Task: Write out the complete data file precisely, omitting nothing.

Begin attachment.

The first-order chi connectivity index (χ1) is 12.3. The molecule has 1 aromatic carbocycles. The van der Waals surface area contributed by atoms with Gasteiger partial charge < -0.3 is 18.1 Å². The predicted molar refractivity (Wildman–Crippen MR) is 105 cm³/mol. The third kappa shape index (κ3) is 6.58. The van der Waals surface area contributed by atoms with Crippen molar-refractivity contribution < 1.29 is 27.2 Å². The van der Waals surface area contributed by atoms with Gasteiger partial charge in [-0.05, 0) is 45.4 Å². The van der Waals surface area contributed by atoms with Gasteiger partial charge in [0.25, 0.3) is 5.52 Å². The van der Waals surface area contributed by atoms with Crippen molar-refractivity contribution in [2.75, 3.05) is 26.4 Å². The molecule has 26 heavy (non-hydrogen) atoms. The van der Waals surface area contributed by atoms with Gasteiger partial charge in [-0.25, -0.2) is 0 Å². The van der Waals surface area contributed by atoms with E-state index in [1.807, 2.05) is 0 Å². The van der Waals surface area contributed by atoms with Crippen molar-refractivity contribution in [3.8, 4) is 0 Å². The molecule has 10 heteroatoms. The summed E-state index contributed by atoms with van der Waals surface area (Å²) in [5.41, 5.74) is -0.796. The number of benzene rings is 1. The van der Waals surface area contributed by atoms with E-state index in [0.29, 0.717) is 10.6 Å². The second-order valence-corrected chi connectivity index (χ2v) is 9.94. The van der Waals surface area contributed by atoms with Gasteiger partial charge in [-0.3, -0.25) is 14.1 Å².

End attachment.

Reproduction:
The first-order chi connectivity index (χ1) is 12.3. The molecule has 1 aromatic carbocycles. The van der Waals surface area contributed by atoms with Gasteiger partial charge < -0.3 is 18.1 Å². The predicted molar refractivity (Wildman–Crippen MR) is 105 cm³/mol. The third kappa shape index (κ3) is 6.58. The van der Waals surface area contributed by atoms with Crippen molar-refractivity contribution < 1.29 is 27.2 Å². The van der Waals surface area contributed by atoms with Gasteiger partial charge in [-0.05, 0) is 45.4 Å². The van der Waals surface area contributed by atoms with Gasteiger partial charge in [0.25, 0.3) is 5.52 Å². The van der Waals surface area contributed by atoms with Crippen molar-refractivity contribution in [2.75, 3.05) is 26.4 Å². The molecule has 26 heavy (non-hydrogen) atoms. The van der Waals surface area contributed by atoms with Gasteiger partial charge in [-0.25, -0.2) is 0 Å². The van der Waals surface area contributed by atoms with E-state index in [1.807, 2.05) is 0 Å². The van der Waals surface area contributed by atoms with Crippen molar-refractivity contribution in [3.8, 4) is 0 Å². The molecule has 10 heteroatoms. The summed E-state index contributed by atoms with van der Waals surface area (Å²) in [5.41, 5.74) is -0.796. The number of benzene rings is 1. The van der Waals surface area contributed by atoms with E-state index in [0.29, 0.717) is 10.6 Å². The second-order valence-corrected chi connectivity index (χ2v) is 9.94. The van der Waals surface area contributed by atoms with Gasteiger partial charge in [-0.3, -0.25) is 14.1 Å².